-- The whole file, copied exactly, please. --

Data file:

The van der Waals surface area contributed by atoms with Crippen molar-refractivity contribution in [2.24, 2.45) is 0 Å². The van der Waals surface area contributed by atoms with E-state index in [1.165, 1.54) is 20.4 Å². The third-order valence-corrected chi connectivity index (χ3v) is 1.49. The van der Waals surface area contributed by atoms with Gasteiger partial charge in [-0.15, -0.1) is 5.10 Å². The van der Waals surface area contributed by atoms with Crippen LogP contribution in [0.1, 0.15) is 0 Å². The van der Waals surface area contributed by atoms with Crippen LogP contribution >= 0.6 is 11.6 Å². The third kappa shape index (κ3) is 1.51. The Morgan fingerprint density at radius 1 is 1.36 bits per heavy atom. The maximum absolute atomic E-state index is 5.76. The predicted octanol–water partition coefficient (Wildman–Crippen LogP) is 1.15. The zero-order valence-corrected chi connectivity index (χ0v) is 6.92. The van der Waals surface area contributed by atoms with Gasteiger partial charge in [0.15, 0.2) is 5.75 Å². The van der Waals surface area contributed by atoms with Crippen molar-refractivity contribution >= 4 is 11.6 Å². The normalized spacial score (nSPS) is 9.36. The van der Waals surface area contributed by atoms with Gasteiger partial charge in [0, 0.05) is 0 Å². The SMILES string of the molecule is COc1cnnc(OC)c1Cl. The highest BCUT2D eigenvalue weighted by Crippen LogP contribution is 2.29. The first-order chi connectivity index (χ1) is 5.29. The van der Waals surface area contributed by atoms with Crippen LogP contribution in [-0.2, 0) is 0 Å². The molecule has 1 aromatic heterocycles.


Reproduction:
The van der Waals surface area contributed by atoms with Crippen molar-refractivity contribution in [2.24, 2.45) is 0 Å². The van der Waals surface area contributed by atoms with E-state index in [1.165, 1.54) is 20.4 Å². The third-order valence-corrected chi connectivity index (χ3v) is 1.49. The van der Waals surface area contributed by atoms with Gasteiger partial charge in [-0.15, -0.1) is 5.10 Å². The van der Waals surface area contributed by atoms with Crippen LogP contribution in [0.1, 0.15) is 0 Å². The van der Waals surface area contributed by atoms with Crippen LogP contribution >= 0.6 is 11.6 Å². The third kappa shape index (κ3) is 1.51. The Morgan fingerprint density at radius 1 is 1.36 bits per heavy atom. The maximum absolute atomic E-state index is 5.76. The predicted octanol–water partition coefficient (Wildman–Crippen LogP) is 1.15. The zero-order valence-corrected chi connectivity index (χ0v) is 6.92. The van der Waals surface area contributed by atoms with Gasteiger partial charge in [0.15, 0.2) is 5.75 Å². The van der Waals surface area contributed by atoms with Crippen molar-refractivity contribution >= 4 is 11.6 Å². The normalized spacial score (nSPS) is 9.36. The van der Waals surface area contributed by atoms with Gasteiger partial charge in [0, 0.05) is 0 Å². The SMILES string of the molecule is COc1cnnc(OC)c1Cl. The highest BCUT2D eigenvalue weighted by Crippen LogP contribution is 2.29. The first-order chi connectivity index (χ1) is 5.29. The van der Waals surface area contributed by atoms with Crippen LogP contribution in [-0.2, 0) is 0 Å². The molecule has 1 aromatic heterocycles.